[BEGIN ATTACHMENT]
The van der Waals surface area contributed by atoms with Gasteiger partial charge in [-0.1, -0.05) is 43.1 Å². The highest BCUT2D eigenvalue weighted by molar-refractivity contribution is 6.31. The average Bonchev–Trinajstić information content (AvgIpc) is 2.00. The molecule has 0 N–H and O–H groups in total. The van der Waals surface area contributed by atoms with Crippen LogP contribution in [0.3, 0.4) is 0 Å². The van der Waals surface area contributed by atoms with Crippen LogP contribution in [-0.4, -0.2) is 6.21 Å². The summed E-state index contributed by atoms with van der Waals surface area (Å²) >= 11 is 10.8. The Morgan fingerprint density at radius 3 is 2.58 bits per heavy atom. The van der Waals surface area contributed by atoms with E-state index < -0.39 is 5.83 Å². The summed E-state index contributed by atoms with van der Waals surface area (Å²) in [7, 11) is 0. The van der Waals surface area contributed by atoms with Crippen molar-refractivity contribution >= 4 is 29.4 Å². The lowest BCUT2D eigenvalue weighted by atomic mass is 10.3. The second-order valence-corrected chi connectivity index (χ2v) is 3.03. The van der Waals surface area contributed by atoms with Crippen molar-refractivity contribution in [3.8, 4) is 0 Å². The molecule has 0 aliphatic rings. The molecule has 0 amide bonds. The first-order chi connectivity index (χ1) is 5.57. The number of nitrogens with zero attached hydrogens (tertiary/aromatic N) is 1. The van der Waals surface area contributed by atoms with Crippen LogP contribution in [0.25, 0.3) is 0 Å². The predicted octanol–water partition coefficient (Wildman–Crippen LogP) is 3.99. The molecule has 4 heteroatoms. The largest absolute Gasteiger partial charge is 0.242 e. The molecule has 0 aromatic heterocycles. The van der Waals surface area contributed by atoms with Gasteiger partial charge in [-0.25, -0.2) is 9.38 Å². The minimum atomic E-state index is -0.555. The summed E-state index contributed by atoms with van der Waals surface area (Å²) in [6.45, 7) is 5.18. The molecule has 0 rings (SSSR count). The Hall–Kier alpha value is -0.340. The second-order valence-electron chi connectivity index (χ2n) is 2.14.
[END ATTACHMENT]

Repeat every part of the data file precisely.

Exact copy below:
The van der Waals surface area contributed by atoms with Gasteiger partial charge in [-0.1, -0.05) is 43.1 Å². The highest BCUT2D eigenvalue weighted by molar-refractivity contribution is 6.31. The average Bonchev–Trinajstić information content (AvgIpc) is 2.00. The molecule has 0 N–H and O–H groups in total. The van der Waals surface area contributed by atoms with Crippen LogP contribution in [0.3, 0.4) is 0 Å². The van der Waals surface area contributed by atoms with Crippen LogP contribution in [-0.4, -0.2) is 6.21 Å². The summed E-state index contributed by atoms with van der Waals surface area (Å²) >= 11 is 10.8. The Morgan fingerprint density at radius 3 is 2.58 bits per heavy atom. The van der Waals surface area contributed by atoms with E-state index < -0.39 is 5.83 Å². The summed E-state index contributed by atoms with van der Waals surface area (Å²) in [7, 11) is 0. The van der Waals surface area contributed by atoms with Crippen molar-refractivity contribution >= 4 is 29.4 Å². The lowest BCUT2D eigenvalue weighted by atomic mass is 10.3. The second-order valence-corrected chi connectivity index (χ2v) is 3.03. The van der Waals surface area contributed by atoms with Crippen molar-refractivity contribution in [3.8, 4) is 0 Å². The molecule has 0 aliphatic rings. The molecule has 0 amide bonds. The first-order chi connectivity index (χ1) is 5.57. The number of nitrogens with zero attached hydrogens (tertiary/aromatic N) is 1. The van der Waals surface area contributed by atoms with Crippen LogP contribution in [0.25, 0.3) is 0 Å². The predicted octanol–water partition coefficient (Wildman–Crippen LogP) is 3.99. The molecule has 4 heteroatoms. The largest absolute Gasteiger partial charge is 0.242 e. The molecule has 0 aromatic heterocycles. The van der Waals surface area contributed by atoms with Gasteiger partial charge in [-0.25, -0.2) is 9.38 Å². The minimum atomic E-state index is -0.555. The summed E-state index contributed by atoms with van der Waals surface area (Å²) in [6.45, 7) is 5.18. The molecule has 0 rings (SSSR count). The Hall–Kier alpha value is -0.340. The second-order valence-electron chi connectivity index (χ2n) is 2.14.